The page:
Mokolo Crocodile Water Augmentation Project (MCWAP)
Mokolo Crocodile Water Augmentation Project (MCWAP): addressing Lephalale’s critical future need for bulk raw water supply, Limpopo, South Africa
The largest dry-cooled, coal-fired power station in the world, Medupi, together with an abundance of mining activities and a rapidly growing population in the Lephalale area of Limpopo, South Africa, have a critical need in common – a large and reliable water supply. Recognising the importance of catering for this need, the Mokolo Crocodile Water Augmentation Project (MCWAP) was initiated to construct two main bulk raw water transfer systems.
Zutari was engaged in a joint venture of five consultants – Mokolo Crocodile Consultants (the JV) – to complete a range of engineering services for Phase 1 of the project, covering tender design and documentation, detailed design, construction supervision, contract administration, the preparation of an environmental management plan (EMP), and various risk and hazard and operability (HAZOP) components.
Resources from the five design companies, all contributing to a single project office and working in a common digital environment, were mobilised. Phase 1 comprised a 4.5 MW pump station and a 46 km pipeline (of up to 1,100 mm diameter), delivering approximately 30 Mm³/a of water, abstracted from the Mokolo Dam in the mountains south of Lephalale.
Fostering a culture of close collaboration in the JV was key to successfully creating an optimised and innovative environment for the duration of the project. This resulted in a noteworthy number of structural, process and product innovations being implemented and/or prototyped by the project. Some examples are:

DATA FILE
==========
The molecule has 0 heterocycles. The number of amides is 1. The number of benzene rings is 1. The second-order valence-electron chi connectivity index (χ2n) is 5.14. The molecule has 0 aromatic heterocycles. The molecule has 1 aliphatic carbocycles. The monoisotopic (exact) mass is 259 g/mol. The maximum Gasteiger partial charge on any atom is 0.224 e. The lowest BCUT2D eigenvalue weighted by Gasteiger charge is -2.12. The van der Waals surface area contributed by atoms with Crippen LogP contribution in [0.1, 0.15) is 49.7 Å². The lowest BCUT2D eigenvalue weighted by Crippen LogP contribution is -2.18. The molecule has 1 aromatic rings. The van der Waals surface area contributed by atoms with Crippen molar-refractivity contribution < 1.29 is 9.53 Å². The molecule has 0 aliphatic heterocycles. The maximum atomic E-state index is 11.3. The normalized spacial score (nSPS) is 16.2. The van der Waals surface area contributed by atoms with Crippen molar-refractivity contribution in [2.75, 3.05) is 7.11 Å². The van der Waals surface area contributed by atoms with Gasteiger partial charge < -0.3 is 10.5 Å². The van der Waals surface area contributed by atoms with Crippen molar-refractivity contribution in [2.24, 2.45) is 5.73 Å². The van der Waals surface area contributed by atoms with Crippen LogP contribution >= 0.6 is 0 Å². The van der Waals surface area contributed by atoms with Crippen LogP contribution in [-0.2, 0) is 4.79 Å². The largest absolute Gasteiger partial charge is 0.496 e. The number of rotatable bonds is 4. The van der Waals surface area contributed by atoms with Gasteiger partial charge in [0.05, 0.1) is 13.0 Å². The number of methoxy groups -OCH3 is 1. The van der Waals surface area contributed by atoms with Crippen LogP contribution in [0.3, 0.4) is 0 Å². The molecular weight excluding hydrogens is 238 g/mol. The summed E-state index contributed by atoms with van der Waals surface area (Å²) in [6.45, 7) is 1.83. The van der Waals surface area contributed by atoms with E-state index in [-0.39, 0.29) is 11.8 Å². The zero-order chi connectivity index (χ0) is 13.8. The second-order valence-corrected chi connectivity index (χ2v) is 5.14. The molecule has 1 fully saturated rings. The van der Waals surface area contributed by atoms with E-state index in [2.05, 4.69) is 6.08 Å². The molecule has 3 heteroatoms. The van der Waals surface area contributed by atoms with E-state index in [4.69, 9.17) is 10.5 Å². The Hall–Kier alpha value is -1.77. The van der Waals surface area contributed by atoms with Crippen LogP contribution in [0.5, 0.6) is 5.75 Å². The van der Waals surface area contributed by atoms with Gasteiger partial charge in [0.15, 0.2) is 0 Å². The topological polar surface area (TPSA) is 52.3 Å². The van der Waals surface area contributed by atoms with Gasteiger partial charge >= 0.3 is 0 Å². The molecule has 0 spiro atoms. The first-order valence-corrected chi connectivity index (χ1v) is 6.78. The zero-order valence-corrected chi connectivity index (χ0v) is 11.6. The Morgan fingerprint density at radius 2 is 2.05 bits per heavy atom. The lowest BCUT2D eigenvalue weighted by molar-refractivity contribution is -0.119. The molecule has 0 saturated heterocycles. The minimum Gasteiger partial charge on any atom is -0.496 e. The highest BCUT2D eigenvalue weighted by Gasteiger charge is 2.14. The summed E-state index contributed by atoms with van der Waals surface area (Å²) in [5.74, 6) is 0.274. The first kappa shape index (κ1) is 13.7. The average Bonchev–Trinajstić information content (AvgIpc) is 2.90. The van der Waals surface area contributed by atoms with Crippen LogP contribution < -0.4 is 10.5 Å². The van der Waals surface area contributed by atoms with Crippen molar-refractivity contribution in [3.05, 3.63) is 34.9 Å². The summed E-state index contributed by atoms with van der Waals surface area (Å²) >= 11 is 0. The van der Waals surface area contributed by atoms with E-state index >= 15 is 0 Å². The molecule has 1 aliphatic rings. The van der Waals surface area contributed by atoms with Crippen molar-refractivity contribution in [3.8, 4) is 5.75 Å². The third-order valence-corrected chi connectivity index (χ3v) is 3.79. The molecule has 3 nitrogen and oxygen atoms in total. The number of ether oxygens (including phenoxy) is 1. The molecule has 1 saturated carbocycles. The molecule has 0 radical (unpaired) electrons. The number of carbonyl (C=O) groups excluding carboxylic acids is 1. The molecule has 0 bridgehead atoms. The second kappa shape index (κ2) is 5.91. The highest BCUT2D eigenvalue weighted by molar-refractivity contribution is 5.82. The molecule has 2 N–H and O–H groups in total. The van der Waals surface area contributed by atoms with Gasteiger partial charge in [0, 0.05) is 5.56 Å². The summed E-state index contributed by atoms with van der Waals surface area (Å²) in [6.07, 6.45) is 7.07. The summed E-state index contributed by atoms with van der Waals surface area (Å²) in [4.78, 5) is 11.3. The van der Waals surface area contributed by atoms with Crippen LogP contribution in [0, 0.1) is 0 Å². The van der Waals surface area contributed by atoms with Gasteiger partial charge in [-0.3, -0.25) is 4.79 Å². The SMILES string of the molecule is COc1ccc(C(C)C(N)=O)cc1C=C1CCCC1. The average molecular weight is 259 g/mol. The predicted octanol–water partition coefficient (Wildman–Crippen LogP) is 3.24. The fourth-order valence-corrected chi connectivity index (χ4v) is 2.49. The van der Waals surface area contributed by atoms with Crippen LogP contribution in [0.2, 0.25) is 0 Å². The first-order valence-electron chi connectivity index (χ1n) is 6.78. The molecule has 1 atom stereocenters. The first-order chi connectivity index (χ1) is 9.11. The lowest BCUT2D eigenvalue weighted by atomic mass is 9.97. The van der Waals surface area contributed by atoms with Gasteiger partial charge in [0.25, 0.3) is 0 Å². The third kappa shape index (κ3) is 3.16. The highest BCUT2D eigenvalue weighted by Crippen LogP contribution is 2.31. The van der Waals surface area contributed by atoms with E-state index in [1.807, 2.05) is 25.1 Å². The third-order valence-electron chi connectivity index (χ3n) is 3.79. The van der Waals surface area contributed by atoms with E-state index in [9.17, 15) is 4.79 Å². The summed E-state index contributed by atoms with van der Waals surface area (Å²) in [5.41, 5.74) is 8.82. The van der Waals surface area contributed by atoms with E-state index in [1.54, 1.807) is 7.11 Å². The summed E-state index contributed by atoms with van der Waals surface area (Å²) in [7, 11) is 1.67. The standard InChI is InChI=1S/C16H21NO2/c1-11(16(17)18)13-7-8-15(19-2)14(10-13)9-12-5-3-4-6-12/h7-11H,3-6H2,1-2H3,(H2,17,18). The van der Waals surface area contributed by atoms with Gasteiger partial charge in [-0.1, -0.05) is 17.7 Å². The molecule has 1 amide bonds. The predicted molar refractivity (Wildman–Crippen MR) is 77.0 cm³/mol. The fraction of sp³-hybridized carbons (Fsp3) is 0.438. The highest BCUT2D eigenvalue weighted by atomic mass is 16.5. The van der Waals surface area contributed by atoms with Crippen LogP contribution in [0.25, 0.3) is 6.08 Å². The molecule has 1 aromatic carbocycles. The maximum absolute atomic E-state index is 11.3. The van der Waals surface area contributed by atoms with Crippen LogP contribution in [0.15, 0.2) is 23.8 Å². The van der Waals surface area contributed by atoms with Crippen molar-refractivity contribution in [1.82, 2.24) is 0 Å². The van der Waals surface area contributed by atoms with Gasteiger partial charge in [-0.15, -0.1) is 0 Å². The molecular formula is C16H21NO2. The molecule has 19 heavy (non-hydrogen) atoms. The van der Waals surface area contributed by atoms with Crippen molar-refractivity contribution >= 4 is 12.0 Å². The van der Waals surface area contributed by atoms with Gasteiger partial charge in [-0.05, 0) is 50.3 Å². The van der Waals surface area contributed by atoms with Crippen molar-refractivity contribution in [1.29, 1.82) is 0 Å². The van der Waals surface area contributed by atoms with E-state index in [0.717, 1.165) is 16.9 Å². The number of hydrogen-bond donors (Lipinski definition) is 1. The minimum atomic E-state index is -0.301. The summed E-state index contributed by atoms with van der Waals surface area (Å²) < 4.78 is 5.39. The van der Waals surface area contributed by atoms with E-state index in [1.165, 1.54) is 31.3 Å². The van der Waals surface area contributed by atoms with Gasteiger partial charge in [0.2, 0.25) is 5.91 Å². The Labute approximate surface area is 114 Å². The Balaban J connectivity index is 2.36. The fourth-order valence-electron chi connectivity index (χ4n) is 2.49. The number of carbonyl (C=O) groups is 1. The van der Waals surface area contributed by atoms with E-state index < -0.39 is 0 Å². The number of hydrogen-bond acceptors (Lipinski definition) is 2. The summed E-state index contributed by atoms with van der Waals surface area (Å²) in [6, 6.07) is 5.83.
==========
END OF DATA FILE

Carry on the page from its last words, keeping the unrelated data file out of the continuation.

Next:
Constructing the MCWAP-1 pipeline necessitated blasting in-situ rock formations without damaging an existing adjacent pipeline. It was essential that this water pipeline remained in service, as it was the only pipeline supplying the Eskom Matimba Power Station, the Grootegeluk coal mine and one municipality. The project team developed a novel set of criteria for specifying and evaluating the design of blasting loads that prevented any structural damage or outages due to the blasting operations.
Fostering a culture of close collaboration in the JV was key to successfully creating an optimised and innovative environment for the duration of the project.
Saving cost through 3D modelling
The project was an early adopter of 3D modelling and design applications. Organising the design office to function within an integrated digital design environment resulted in a significant reduction in the cost-per-drawing metric for the project.
Saving time with robotics
Innovative thinking, including the use of improved processes and robotic equipment, reduced construction duration. An example was inspecting a section of old pipeline with a robotic crawler developed specifically for the project. The contractor subsequently improved on the beta version of the crawler and commercialised the design.
Opportunities for upskilling
The project duration presented an excellent opportunity for training and mentoring project resources. Several of the junior engineers (which included engineers from the client and the contractor) attained professional registrations, while others were mentored in more advanced management and contracts administration roles.
Looking to the future
The project team was tasked with developing a fully revised technical and performance specification for the project. The team also modularised it to allow for easy application in different project environments and changed future circumstances.
*The Aurecon Africa business has been officially renamed Zutari as at 21 July 2020. Zutari acquired Aurecon Middle East on 20 November 2020.